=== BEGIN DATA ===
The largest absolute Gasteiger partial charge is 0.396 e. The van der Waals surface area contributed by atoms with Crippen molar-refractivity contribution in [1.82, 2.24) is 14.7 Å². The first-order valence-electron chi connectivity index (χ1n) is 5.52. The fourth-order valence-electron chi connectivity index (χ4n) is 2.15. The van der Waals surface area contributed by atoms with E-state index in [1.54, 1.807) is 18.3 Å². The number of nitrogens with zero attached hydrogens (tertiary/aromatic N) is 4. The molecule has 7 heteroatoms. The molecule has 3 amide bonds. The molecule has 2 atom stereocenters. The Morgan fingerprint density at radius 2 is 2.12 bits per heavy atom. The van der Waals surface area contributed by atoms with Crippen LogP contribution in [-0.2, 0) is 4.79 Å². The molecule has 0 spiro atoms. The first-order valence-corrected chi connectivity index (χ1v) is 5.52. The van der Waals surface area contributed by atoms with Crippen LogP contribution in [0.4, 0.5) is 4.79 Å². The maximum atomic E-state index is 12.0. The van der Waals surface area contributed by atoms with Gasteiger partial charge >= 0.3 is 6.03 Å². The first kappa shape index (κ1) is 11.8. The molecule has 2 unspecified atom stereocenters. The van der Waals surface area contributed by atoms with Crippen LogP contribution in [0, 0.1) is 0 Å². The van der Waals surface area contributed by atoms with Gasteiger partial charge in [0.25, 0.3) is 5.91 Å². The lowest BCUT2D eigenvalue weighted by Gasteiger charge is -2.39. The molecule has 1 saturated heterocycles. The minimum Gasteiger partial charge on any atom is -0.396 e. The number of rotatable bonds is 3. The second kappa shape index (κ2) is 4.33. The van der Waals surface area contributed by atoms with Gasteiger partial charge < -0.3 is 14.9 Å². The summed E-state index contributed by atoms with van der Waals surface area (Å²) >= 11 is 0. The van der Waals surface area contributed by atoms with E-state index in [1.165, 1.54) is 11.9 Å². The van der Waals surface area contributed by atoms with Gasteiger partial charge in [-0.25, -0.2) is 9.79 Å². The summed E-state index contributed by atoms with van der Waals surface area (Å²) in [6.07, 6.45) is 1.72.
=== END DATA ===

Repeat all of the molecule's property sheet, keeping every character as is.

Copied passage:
The largest absolute Gasteiger partial charge is 0.396 e. The van der Waals surface area contributed by atoms with Crippen molar-refractivity contribution in [1.82, 2.24) is 14.7 Å². The first-order valence-electron chi connectivity index (χ1n) is 5.52. The fourth-order valence-electron chi connectivity index (χ4n) is 2.15. The van der Waals surface area contributed by atoms with E-state index in [1.54, 1.807) is 18.3 Å². The number of nitrogens with zero attached hydrogens (tertiary/aromatic N) is 4. The molecule has 7 heteroatoms. The molecule has 3 amide bonds. The molecule has 2 atom stereocenters. The Morgan fingerprint density at radius 2 is 2.12 bits per heavy atom. The van der Waals surface area contributed by atoms with Crippen LogP contribution in [-0.2, 0) is 4.79 Å². The molecule has 0 spiro atoms. The first-order valence-corrected chi connectivity index (χ1v) is 5.52. The van der Waals surface area contributed by atoms with Crippen LogP contribution in [0.4, 0.5) is 4.79 Å². The maximum atomic E-state index is 12.0. The van der Waals surface area contributed by atoms with Gasteiger partial charge >= 0.3 is 6.03 Å². The first kappa shape index (κ1) is 11.8. The molecule has 2 unspecified atom stereocenters. The van der Waals surface area contributed by atoms with Crippen LogP contribution in [0, 0.1) is 0 Å². The van der Waals surface area contributed by atoms with Gasteiger partial charge in [0.25, 0.3) is 5.91 Å². The lowest BCUT2D eigenvalue weighted by Gasteiger charge is -2.39. The molecule has 1 saturated heterocycles. The minimum Gasteiger partial charge on any atom is -0.396 e. The number of rotatable bonds is 3. The second kappa shape index (κ2) is 4.33. The van der Waals surface area contributed by atoms with Gasteiger partial charge < -0.3 is 14.9 Å². The summed E-state index contributed by atoms with van der Waals surface area (Å²) >= 11 is 0. The van der Waals surface area contributed by atoms with E-state index in [1.165, 1.54) is 11.9 Å². The van der Waals surface area contributed by atoms with Gasteiger partial charge in [-0.25, -0.2) is 9.79 Å². The summed E-state index contributed by atoms with van der Waals surface area (Å²) in [6.07, 6.45) is 1.72.